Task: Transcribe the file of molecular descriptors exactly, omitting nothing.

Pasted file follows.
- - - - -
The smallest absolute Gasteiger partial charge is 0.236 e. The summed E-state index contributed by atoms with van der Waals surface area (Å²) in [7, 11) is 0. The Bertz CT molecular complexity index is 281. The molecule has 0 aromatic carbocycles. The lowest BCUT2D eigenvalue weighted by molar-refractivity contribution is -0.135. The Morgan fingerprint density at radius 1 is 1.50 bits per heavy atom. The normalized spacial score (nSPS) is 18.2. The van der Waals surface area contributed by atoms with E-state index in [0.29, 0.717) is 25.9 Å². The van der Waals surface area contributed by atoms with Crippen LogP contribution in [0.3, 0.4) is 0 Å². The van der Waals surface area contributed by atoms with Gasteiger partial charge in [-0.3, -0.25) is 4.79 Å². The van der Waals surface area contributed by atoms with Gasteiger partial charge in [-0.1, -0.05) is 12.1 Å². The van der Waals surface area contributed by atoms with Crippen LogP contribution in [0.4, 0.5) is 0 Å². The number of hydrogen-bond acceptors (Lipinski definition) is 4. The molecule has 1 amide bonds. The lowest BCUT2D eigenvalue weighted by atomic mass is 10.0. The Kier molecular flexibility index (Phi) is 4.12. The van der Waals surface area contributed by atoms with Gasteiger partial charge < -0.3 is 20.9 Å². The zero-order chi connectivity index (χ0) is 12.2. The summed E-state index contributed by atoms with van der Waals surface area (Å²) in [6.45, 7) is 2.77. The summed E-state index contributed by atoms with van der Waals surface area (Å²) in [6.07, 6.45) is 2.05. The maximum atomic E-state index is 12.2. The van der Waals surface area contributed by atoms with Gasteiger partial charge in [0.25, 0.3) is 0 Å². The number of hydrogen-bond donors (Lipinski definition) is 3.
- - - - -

The smallest absolute Gasteiger partial charge is 0.236 e. The summed E-state index contributed by atoms with van der Waals surface area (Å²) in [7, 11) is 0. The Bertz CT molecular complexity index is 281. The molecule has 0 aromatic carbocycles. The lowest BCUT2D eigenvalue weighted by molar-refractivity contribution is -0.135. The Morgan fingerprint density at radius 1 is 1.50 bits per heavy atom. The normalized spacial score (nSPS) is 18.2. The van der Waals surface area contributed by atoms with E-state index in [0.29, 0.717) is 25.9 Å². The van der Waals surface area contributed by atoms with Crippen LogP contribution in [0.3, 0.4) is 0 Å². The van der Waals surface area contributed by atoms with Gasteiger partial charge in [-0.3, -0.25) is 4.79 Å². The van der Waals surface area contributed by atoms with Gasteiger partial charge in [-0.1, -0.05) is 12.1 Å². The van der Waals surface area contributed by atoms with Crippen LogP contribution in [0.4, 0.5) is 0 Å². The number of hydrogen-bond acceptors (Lipinski definition) is 4. The molecule has 1 amide bonds. The lowest BCUT2D eigenvalue weighted by atomic mass is 10.0. The Kier molecular flexibility index (Phi) is 4.12. The van der Waals surface area contributed by atoms with Gasteiger partial charge < -0.3 is 20.9 Å². The zero-order chi connectivity index (χ0) is 12.2. The summed E-state index contributed by atoms with van der Waals surface area (Å²) in [6.45, 7) is 2.77. The summed E-state index contributed by atoms with van der Waals surface area (Å²) in [6.07, 6.45) is 2.05. The maximum atomic E-state index is 12.2. The van der Waals surface area contributed by atoms with Gasteiger partial charge in [0.25, 0.3) is 0 Å². The number of hydrogen-bond donors (Lipinski definition) is 3.